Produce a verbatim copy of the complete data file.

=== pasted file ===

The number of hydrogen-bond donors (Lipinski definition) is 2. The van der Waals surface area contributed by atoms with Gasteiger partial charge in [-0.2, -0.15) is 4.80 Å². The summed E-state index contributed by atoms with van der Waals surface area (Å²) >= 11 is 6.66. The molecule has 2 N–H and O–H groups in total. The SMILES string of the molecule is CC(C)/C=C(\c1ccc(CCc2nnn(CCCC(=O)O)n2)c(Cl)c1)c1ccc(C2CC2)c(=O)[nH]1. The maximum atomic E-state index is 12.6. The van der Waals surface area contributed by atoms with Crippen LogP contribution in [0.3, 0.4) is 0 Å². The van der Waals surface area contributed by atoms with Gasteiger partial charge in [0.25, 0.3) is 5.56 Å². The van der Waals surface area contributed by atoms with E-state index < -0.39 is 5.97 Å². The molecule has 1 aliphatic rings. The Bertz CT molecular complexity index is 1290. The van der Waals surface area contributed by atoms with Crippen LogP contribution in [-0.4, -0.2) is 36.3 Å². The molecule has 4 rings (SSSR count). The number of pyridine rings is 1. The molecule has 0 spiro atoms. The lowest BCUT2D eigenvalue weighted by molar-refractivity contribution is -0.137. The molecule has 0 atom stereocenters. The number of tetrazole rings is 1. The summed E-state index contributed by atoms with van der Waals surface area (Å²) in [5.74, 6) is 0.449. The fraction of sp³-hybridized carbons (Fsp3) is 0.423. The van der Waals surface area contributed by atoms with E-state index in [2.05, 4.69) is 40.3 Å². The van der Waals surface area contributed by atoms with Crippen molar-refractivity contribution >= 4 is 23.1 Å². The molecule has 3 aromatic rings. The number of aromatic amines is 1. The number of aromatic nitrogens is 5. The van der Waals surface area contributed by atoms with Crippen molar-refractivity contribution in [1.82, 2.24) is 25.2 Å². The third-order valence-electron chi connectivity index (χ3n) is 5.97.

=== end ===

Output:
The number of hydrogen-bond donors (Lipinski definition) is 2. The van der Waals surface area contributed by atoms with Gasteiger partial charge in [-0.2, -0.15) is 4.80 Å². The summed E-state index contributed by atoms with van der Waals surface area (Å²) >= 11 is 6.66. The molecule has 2 N–H and O–H groups in total. The SMILES string of the molecule is CC(C)/C=C(\c1ccc(CCc2nnn(CCCC(=O)O)n2)c(Cl)c1)c1ccc(C2CC2)c(=O)[nH]1. The maximum atomic E-state index is 12.6. The van der Waals surface area contributed by atoms with Crippen LogP contribution in [0.3, 0.4) is 0 Å². The van der Waals surface area contributed by atoms with Gasteiger partial charge in [0.25, 0.3) is 5.56 Å². The van der Waals surface area contributed by atoms with E-state index < -0.39 is 5.97 Å². The molecule has 1 aliphatic rings. The Bertz CT molecular complexity index is 1290. The van der Waals surface area contributed by atoms with Crippen LogP contribution in [-0.4, -0.2) is 36.3 Å². The molecule has 4 rings (SSSR count). The number of pyridine rings is 1. The molecule has 0 spiro atoms. The lowest BCUT2D eigenvalue weighted by molar-refractivity contribution is -0.137. The molecule has 0 atom stereocenters. The number of tetrazole rings is 1. The summed E-state index contributed by atoms with van der Waals surface area (Å²) in [5.74, 6) is 0.449. The fraction of sp³-hybridized carbons (Fsp3) is 0.423. The van der Waals surface area contributed by atoms with E-state index in [2.05, 4.69) is 40.3 Å². The van der Waals surface area contributed by atoms with Crippen molar-refractivity contribution >= 4 is 23.1 Å². The molecule has 3 aromatic rings. The number of aromatic amines is 1. The number of aromatic nitrogens is 5. The van der Waals surface area contributed by atoms with Crippen molar-refractivity contribution in [1.82, 2.24) is 25.2 Å². The third-order valence-electron chi connectivity index (χ3n) is 5.97.